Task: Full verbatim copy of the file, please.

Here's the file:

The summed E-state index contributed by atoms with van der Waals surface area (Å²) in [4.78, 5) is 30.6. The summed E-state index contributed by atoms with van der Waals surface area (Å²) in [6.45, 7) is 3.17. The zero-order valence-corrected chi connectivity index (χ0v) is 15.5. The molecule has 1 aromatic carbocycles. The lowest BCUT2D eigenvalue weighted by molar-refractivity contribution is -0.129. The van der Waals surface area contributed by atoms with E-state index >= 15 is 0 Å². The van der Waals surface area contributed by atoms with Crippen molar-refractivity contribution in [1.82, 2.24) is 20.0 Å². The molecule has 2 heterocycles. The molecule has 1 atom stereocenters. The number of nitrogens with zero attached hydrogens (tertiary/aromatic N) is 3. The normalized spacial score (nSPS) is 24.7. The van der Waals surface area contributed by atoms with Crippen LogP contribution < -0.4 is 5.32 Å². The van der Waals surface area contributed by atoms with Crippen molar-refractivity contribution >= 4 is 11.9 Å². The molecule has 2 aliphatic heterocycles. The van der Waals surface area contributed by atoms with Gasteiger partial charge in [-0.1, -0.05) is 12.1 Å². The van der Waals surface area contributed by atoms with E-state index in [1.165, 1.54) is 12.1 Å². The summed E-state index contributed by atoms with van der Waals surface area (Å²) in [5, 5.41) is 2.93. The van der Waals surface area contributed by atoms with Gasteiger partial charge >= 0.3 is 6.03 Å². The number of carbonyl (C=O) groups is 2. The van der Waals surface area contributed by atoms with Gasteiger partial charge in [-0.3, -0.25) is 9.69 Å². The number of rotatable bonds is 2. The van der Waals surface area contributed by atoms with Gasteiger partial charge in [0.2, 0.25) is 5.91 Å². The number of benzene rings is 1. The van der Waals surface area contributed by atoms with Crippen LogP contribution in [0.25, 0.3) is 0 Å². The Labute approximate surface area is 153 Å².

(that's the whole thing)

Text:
The summed E-state index contributed by atoms with van der Waals surface area (Å²) in [4.78, 5) is 30.6. The summed E-state index contributed by atoms with van der Waals surface area (Å²) in [6.45, 7) is 3.17. The zero-order valence-corrected chi connectivity index (χ0v) is 15.5. The molecule has 1 aromatic carbocycles. The lowest BCUT2D eigenvalue weighted by molar-refractivity contribution is -0.129. The van der Waals surface area contributed by atoms with E-state index >= 15 is 0 Å². The van der Waals surface area contributed by atoms with Crippen molar-refractivity contribution in [1.82, 2.24) is 20.0 Å². The molecule has 2 heterocycles. The molecule has 1 atom stereocenters. The number of nitrogens with zero attached hydrogens (tertiary/aromatic N) is 3. The normalized spacial score (nSPS) is 24.7. The van der Waals surface area contributed by atoms with Crippen LogP contribution < -0.4 is 5.32 Å². The van der Waals surface area contributed by atoms with Crippen molar-refractivity contribution >= 4 is 11.9 Å². The molecule has 2 aliphatic heterocycles. The van der Waals surface area contributed by atoms with Gasteiger partial charge in [-0.1, -0.05) is 12.1 Å². The van der Waals surface area contributed by atoms with E-state index in [1.165, 1.54) is 12.1 Å². The summed E-state index contributed by atoms with van der Waals surface area (Å²) in [5, 5.41) is 2.93. The van der Waals surface area contributed by atoms with Gasteiger partial charge >= 0.3 is 6.03 Å². The number of carbonyl (C=O) groups is 2. The van der Waals surface area contributed by atoms with Gasteiger partial charge in [-0.3, -0.25) is 9.69 Å². The number of rotatable bonds is 2. The van der Waals surface area contributed by atoms with Gasteiger partial charge in [0.2, 0.25) is 5.91 Å². The number of benzene rings is 1. The van der Waals surface area contributed by atoms with Crippen LogP contribution in [0.25, 0.3) is 0 Å². The Labute approximate surface area is 153 Å².